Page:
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I think my colleagues on the other side will have to interact with one another to reach a consensus for where they’re going.

Owens predicts vigorous discussion of GOP agenda

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The 112th Congress was sworn in this week. Republican John Boehner was elected speaker of the new Republican majority, taking the gavel from Democrat Nancy Pelosi. Tops on the GOP agenda is repeal of health care reform passed last year, and targeted spending cuts as the budget process ramps up.

North Country Congressman Bill Owens was among the Democrats who survived November's election. He defeated Alexandria Bay Republican Matt Doheny to win his first full-term representing New York's 23rd Congressional District. Owens says the attempt to repeal health care is a mistake, though changes are needed. He expects vigorous discussion of the GOP's other priorities as well, but he sees hope for more bipartisanship in the House. Martha Foley has more.

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The House opens a largely symbolic debate today on whether to repeal President Barack Obama's landmark health care overhaul. A procedural vote around midday will set the rules for formal debate and final action next Wednesday. It’s the culmination of the first week with Republicans back in charge.

North Country Congressman Bill Owens is among the Democrats still standing as Republicans take over.

He says the attempt at health reform repeal is a mistake. “I’ve got 27 years of experience representing hospitals,” he said. “I’ve talked to, literally, every hospital CEO in this district. Obviously, they’re not 100 percent happy with this legislation, but they understand some change needed to be made.”

So far, Owens says, Republicans have only been pushing tort reform and legislation to allow citizens to purchase health insurance across state lines. “Neither of those will make a significant impact on health care reform in terms of reducing costs,” he said.

Owens expects vigorous discussion about another GOP priority item: targeted spending cuts to be ready before the continuing resolution to fund the government expires March 4. “There’s going to be a couple of very, very significant issues which will be coming forward in the next couple of weeks,” Owens said. “I think there’s going to be a lot of tough rhetoric from my colleagues on the other side. And I think my colleagues on the other side will have to interact with one another to reach a consensus for where they’re going.”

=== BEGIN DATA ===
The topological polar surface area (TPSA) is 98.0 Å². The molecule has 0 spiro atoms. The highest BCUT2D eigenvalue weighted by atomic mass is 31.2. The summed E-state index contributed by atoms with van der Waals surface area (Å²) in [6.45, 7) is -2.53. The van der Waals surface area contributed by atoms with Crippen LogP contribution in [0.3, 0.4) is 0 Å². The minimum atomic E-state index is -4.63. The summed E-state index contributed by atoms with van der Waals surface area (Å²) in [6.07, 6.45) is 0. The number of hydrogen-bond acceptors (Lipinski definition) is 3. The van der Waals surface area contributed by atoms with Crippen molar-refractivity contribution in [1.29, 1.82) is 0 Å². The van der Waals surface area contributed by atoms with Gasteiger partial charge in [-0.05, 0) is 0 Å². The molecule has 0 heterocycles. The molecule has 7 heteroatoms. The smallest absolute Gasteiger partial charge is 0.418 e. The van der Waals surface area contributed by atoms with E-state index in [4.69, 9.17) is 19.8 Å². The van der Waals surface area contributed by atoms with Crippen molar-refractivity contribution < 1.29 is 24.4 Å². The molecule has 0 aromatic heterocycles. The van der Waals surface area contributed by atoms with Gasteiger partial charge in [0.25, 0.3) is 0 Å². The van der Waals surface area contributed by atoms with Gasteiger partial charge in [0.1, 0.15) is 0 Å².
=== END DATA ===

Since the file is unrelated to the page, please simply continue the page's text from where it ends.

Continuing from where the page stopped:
Owens says some newly-elected representatives have been griping about legislation passed in December – including a measure to repeal “Don’t Ask, Don’t Tell” and a full-on extension of the Bush-era tax cuts.

But for Owens, who considers himself a centrist Democrat, sees hope in signs of bipartisanship that came as the 2010 session closed. “We saw, I think, Republicans and Democrats compromising during the lame duck session, and now the folks that did that compromising are being criticized by some of the new people coming in,” he said. “It’s going to make for a very interesting first couple of months.”

Owens says his personal focus is job creation.  He says he’ll work hard at the Congressional and local levels to invigorate a struggling private sector in northern New York.

Late last year, Laurentian Aerospace announced plans to go forward with a project in Plattsburgh expected to create 900 high-paying jobs in Clinton County. The $175 million venture aims to refurbish commercial jetliners at the site of the former Plattsburgh Air Force Base. “I’d like to see a Laurentian-type operation come to every one of the communities in the district,” Owens said. “That’s what I’m going to be working toward – trying to find what each community has that can be offered to a potential employer and get that employer into the community so they can employ people at the highest possible level.”

Moments after the swearing-in of the 112th Congress on Wednesday, Owens introduced his first bill of the year: The War on Debt Act of 2011.

His spokesman, Sean Magers, says the legislation would draw down foreign debt and place spending limits on the federal government.

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